My husband said to me last night, "Wow, his death has really had a profound effect on you, hasn't it?" I replied, "yes, it really has," and I meant it. This was the twelfth day in a row I've managed to bring up Thomas Kinkade in general conversation. Which is absolutely absurd because I have loathed him intensly for at least fifteen years. From the very first stoney cottage at the end of a softly lit mossy path surrounded by a pastel garden, I recognized that everything he did was exactly opposite of what I was being taught in college. So naturally he was all wrong. But let me back up a little, like to when I was about eight years old.
Nothing could make me squirrel away pocket change and grandma's birthday dollar bills quicker than the thought of saving up to purchase new Lisa Frank unicorn and rainbow stickers for my sticker book. I was in sheer ecstasy when I received a purple sleeping bag with a gumball machine on the front, each brightly colored gumball perfectly highlighted in a way only Lisa Frank could highlight. Her name was scrawled across the bottom in big cursive letters.
As the sleeping bag went through several laundry cycles, and I continued to grow, the beloved sleeping bag eventually "disappeared." Along with it went my obsession with unicorns, rainbows, and gumball machines. Gone were the fluorescent pink socks and neon yellow plaid pants, replaced with aubergine dresses, oatmeal sweaters, and heather gray skirts. These new colors were elegant, understated, and grown-up. But that's what life is, right? Evolution!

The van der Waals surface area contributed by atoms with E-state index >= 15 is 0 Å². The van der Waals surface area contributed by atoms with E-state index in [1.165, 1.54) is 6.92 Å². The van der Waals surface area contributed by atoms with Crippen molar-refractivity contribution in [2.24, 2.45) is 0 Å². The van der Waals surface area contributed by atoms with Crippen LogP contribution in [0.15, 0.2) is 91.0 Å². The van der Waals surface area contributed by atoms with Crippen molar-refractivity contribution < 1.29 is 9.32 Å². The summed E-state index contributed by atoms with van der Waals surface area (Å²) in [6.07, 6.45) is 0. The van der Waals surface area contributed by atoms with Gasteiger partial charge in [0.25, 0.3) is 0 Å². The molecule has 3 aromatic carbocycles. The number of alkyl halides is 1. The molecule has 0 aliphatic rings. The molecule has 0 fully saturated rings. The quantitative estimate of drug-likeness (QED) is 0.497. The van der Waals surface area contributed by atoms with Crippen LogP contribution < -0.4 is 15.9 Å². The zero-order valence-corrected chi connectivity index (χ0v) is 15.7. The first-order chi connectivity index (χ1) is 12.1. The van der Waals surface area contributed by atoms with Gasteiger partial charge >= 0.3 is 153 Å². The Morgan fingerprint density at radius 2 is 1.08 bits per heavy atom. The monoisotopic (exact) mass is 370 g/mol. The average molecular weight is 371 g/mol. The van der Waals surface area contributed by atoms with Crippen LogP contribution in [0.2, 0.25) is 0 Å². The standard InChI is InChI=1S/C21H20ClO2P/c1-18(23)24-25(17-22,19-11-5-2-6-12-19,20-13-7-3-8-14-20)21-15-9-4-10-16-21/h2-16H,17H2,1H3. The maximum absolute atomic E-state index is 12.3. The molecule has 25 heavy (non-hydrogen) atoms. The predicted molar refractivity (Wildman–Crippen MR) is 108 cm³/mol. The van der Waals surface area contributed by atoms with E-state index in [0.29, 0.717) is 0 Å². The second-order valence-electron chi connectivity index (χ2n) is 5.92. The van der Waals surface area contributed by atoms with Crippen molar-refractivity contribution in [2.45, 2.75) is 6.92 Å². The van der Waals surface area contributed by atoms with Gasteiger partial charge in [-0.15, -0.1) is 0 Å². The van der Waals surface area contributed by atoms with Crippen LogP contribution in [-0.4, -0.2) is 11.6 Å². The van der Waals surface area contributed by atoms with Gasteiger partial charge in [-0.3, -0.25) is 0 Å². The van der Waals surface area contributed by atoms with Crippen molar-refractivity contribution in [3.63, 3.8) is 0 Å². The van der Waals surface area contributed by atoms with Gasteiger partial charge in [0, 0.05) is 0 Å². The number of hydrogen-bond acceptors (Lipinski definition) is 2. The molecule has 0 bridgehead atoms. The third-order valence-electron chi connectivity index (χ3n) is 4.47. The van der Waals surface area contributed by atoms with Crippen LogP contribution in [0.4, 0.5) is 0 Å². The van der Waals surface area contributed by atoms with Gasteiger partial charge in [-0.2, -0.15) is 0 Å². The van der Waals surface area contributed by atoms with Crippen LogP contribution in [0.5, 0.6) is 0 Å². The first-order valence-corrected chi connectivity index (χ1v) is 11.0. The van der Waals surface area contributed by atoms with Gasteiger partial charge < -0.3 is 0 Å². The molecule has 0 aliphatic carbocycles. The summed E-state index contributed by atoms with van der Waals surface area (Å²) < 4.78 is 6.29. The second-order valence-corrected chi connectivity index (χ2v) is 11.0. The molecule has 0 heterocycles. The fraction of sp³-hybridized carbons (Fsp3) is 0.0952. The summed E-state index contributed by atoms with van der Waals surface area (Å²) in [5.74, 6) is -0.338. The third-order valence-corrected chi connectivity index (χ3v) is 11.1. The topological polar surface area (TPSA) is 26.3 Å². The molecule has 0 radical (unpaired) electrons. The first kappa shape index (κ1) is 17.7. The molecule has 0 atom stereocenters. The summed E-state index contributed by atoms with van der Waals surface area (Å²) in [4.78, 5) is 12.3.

Which is also what art college was like. Building up and breaking down to evolve into a mature artist. Hours at a time. Hours of critique. You think something you've done is brilliant, only to be torn to shreds by your peers. You don't hate them, you go grab a beer together at lunch (or at least WE did) to tough out the second half of critique . It's all to make you a better artist, and we "got" that. The biggest lesson I learned was that over the years even if the same subject matter wove in and out of your work, you learn not to stay stagnate. Work is always evolving. Which is why it was especially hard for me to do commission work when I first started painting.
I remember one commission where I was asked to recreate a painting I had done the previous year. I tried as hard as I could. And it came out looking like shit. My client wasn't happy. I gave him his money back. He asked me what happened, "why" was this so difficult. I tried to explain that I just wasn't in that place anymore. But he didn't get it. I was in a different place emotionally, not to mention I had vowed never to use pthalo blue directly out of the tube ever again.
But back to Thomas Kinkade...the critique in the "real" artists' circle is that he's a sell out, he's kitschy, he's a terrible painter but great at marketing...and even if I agree with the criticisms, I find that it is for a very different reason today. After he died, a family member stated he was an alcoholic because of all the criticism he received. As those of us with alcoholics in our lives know, this is an excuse. An alcoholic just is, there doesn't have to be a why. If he was admired by every fine artist in the world he still would have been an alcoholic. I read that he had an ego. But I could argue that he probably didn't really if he was an alcoholic. He painted saccharine paintings. Like candy coated rainbows, unicorns, and gumball machines. So if our paintings are expressions of ourselves, wouldn't that make him a pretty sweet guy? Following and leading others to the Word of God through his majestically lit paintings? Living in paradise as a millionaire? A painting can reveal a lot about an artist.